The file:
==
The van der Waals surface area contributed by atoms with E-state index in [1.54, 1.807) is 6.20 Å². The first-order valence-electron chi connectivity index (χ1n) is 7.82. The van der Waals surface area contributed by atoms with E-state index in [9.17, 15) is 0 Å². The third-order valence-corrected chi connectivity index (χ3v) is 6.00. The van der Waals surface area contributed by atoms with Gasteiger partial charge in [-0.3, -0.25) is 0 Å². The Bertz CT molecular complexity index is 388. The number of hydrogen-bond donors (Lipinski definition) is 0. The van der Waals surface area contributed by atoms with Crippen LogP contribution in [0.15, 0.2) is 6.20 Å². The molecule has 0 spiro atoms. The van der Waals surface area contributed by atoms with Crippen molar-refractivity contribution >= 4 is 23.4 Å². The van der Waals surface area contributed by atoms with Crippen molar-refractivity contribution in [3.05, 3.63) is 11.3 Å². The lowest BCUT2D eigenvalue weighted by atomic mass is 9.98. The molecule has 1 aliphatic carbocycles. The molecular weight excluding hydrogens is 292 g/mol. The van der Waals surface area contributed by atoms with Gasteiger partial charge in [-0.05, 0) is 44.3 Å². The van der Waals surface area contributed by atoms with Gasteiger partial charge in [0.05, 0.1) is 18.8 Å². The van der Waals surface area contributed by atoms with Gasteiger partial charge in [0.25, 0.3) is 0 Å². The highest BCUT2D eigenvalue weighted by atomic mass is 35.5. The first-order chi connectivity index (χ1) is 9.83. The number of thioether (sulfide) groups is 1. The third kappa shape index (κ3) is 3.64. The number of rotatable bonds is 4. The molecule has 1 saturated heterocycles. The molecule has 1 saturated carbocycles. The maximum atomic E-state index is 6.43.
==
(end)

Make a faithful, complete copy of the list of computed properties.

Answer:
The van der Waals surface area contributed by atoms with E-state index in [1.54, 1.807) is 6.20 Å². The first-order valence-electron chi connectivity index (χ1n) is 7.82. The van der Waals surface area contributed by atoms with E-state index in [9.17, 15) is 0 Å². The third-order valence-corrected chi connectivity index (χ3v) is 6.00. The van der Waals surface area contributed by atoms with Gasteiger partial charge in [-0.3, -0.25) is 0 Å². The Bertz CT molecular complexity index is 388. The number of hydrogen-bond donors (Lipinski definition) is 0. The van der Waals surface area contributed by atoms with Crippen LogP contribution in [0.15, 0.2) is 6.20 Å². The molecule has 0 spiro atoms. The van der Waals surface area contributed by atoms with Crippen molar-refractivity contribution >= 4 is 23.4 Å². The van der Waals surface area contributed by atoms with Crippen molar-refractivity contribution in [3.05, 3.63) is 11.3 Å². The lowest BCUT2D eigenvalue weighted by atomic mass is 9.98. The molecule has 1 aliphatic carbocycles. The molecular weight excluding hydrogens is 292 g/mol. The van der Waals surface area contributed by atoms with Gasteiger partial charge in [-0.05, 0) is 44.3 Å². The van der Waals surface area contributed by atoms with Gasteiger partial charge in [0.05, 0.1) is 18.8 Å². The van der Waals surface area contributed by atoms with Gasteiger partial charge in [0.25, 0.3) is 0 Å². The highest BCUT2D eigenvalue weighted by atomic mass is 35.5. The first-order chi connectivity index (χ1) is 9.83. The number of thioether (sulfide) groups is 1. The third kappa shape index (κ3) is 3.64. The number of rotatable bonds is 4. The molecule has 1 saturated heterocycles. The molecule has 1 saturated carbocycles. The maximum atomic E-state index is 6.43.